I live in Canada, but I don’t use the Canadian dollar as my source of valuation.
I don’t use the American dollar, the yen, or the pound either.
I use shoes.
Yes, shoes are my valuation source.
Admittedly, math has never been my forte, but shoes on the other hand – or foot, as it were – are.
While the loonie may determine cost, the shoe determines true value.
Here’s how it works:
It all starts innocent enough.
“Come, hang out! Have a good time.”
You go. You eat. You drink. Have a fun night out.
Next thing you know, you’ve been violated – by the city of Toronto.
The city slipped a roofie in my meter.
One month ago, I accidentally created DahliaKurtz.com, and now I’m Always Write.
Like tripping over a banana peel and falling on your face, I happened over a few keystrokes and fell upon your eyes.
I never intended to create my own Web site. Well, that’s a lie. I always intended to create my own site. I just never did it... Until now... well, 30 days ago...
How many times have you gone into a cab to see a cross hanging from the rear view mirror or mini-saints standing on the dashboard?
Many cabs display some sort of religious or personal paraphernalia (sometimes seat belts however, may seem hard to find).
Today, news agencies across Canada are running a story about a Montreal Jew, Arieh Perecowicz, a cabbie challenging the constitutionality of the city for issuing him six tickets for violating taxi regulations.
Perecowicz is in his fourth year battling the case.
Thirty-four years ago this month, the Montreal Gazette ran a front page story about two other Montreal Jews, in their 10th year battling their own futile case against discrimination.
For a province that inscribes “Je me souviens” (I remember) on its licence plates, it sure seems to forget a lot -- and forget about a lot of minorities.
I just don’t know what to write about. With all the millions of things going on in mind, why can’t I pick just one thing and write about it?
I could tell you a story about one of my nephews.
The four-year-old decides I’m a rocket ship. He goes and gets a water bottle, and attempts to fill me up with “gas” – by pouring it in my butt.
Apparently, I have a gashole.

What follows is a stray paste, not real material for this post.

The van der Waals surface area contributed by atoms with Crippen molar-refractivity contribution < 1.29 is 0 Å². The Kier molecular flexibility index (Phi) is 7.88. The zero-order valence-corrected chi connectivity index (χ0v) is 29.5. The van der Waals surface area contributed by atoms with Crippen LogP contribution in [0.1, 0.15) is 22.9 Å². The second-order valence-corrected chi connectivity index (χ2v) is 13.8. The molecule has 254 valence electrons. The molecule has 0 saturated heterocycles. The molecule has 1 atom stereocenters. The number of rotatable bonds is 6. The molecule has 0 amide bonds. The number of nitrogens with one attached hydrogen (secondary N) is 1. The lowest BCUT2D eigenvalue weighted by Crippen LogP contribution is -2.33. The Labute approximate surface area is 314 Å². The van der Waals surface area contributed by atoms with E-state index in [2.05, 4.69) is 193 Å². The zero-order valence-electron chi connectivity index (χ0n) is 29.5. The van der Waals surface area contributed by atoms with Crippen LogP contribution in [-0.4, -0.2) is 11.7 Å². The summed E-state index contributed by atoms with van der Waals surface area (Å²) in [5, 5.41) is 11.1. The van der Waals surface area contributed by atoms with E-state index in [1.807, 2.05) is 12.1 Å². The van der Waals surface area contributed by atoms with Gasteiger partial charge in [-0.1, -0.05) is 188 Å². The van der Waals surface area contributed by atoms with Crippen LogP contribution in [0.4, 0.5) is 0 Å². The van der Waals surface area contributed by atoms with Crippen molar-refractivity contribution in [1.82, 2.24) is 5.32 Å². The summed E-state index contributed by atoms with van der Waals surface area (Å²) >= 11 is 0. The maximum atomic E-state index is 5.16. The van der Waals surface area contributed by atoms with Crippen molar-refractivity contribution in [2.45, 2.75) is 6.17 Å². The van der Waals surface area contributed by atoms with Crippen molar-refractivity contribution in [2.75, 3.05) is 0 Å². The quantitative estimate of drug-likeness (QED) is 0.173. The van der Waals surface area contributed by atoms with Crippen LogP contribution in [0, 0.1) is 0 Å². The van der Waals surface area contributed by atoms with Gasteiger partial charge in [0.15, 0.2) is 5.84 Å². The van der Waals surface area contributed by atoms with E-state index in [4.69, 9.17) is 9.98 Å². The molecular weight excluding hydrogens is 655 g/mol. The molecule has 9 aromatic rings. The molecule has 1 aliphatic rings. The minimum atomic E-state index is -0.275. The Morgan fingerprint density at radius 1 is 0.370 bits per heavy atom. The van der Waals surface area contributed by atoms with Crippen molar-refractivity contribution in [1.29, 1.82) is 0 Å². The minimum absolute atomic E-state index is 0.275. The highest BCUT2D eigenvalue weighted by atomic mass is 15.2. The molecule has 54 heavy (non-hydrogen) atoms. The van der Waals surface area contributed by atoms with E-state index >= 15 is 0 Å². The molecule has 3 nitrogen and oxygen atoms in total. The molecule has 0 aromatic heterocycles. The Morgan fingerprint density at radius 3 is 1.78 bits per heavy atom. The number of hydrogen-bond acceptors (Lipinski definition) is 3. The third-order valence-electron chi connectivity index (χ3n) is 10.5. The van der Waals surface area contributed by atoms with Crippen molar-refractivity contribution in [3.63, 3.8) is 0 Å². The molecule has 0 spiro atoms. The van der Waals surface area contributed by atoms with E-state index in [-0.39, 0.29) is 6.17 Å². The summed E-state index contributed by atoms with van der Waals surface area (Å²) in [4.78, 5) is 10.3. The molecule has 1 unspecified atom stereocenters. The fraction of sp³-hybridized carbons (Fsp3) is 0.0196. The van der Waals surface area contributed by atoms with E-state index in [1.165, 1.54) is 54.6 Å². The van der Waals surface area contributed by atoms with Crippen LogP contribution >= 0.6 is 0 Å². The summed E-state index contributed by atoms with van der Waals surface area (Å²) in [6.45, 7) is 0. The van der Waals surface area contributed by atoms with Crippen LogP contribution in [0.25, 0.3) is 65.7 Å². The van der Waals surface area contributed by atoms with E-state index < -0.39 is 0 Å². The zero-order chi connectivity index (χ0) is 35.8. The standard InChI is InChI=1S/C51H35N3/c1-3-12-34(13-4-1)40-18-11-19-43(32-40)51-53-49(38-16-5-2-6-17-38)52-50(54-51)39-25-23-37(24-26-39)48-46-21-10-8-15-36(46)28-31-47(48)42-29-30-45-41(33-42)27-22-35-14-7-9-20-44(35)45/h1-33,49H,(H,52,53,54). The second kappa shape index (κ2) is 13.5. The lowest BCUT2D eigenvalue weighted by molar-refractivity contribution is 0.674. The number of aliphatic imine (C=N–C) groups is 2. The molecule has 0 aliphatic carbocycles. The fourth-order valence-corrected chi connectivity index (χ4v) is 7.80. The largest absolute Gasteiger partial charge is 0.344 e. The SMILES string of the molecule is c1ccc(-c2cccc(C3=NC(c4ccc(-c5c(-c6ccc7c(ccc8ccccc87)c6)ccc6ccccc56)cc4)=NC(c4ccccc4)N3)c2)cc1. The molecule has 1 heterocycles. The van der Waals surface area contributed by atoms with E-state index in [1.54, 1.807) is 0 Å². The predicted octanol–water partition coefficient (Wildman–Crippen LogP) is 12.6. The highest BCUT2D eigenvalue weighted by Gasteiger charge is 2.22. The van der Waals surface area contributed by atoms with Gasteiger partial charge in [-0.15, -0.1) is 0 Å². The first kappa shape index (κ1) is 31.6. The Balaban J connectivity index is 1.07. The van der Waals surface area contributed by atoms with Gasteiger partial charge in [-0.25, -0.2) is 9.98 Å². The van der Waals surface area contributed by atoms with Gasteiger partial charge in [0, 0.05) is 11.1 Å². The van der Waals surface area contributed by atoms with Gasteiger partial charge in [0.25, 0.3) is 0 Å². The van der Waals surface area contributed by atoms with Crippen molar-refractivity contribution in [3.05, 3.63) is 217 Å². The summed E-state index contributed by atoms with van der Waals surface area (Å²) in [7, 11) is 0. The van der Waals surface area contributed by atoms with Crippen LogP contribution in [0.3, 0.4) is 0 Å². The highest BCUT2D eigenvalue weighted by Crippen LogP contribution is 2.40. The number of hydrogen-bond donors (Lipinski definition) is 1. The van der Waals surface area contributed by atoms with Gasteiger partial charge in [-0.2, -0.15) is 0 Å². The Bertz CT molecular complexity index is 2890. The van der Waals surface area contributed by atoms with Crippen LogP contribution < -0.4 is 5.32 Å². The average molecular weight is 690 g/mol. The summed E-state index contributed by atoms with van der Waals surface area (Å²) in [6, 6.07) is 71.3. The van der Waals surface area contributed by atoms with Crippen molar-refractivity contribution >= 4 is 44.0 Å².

(But really, don’t we all?)
Skippy isn’t just peanut butter – or Alex P. Keaton’s affable neighbour – anymore.
It is a code word for Ritalin.
And the same way “fat” has an entirely opposite meaning when spelled with a “ph,” so too does “farm.”
Welcome, to 2010. Actually, welcome to 2000, because if you think pharm parties are new, well, you’ve just been watching too much Family Ties.
Sometimes I can’t think of anything to write.
This is one of those times.
So I’m going to write about nothing: Kate Gosselin.
Go ahead, pretend as if you don’t know who she is, and I will pretend as if I never wrote this.
While we’re at it, let’s just say I’ve grown four inches and I’m the dreamy, modelesque height of five foot four.
Oooh, I like this game.
“Ess, ess, mein kind.”
“Eat, eat, my child.” Ah, the traditional Jewish mother. It is no wonder she wants you to eat. Historically, thinness is associated with disease. More recently, gauntness resurrects memories of Holocaust victims.
So, it is fair to assume that to Jewish people heaviness could be linked with health and liberty. But within the constructs of this “Ess, ess culture” Jews, along with millions of other people across the planet, are imprisoned in a “Diet, diet world.”
Most people take it by mouth.
But in Ontario, we may have to take it in both ends, after Shoppers Drug Mart, Rexall and Pharma Plus are through with us.
The generic pharmaceutical.
The Ontario government is cutting the price of generic drugs to equate to 25 per cent of the price of their brand name counterparts. These savings will be passed on to the consumer, and the government, of course.
So we finally catch a break, right?
Well, we actually catch a 22.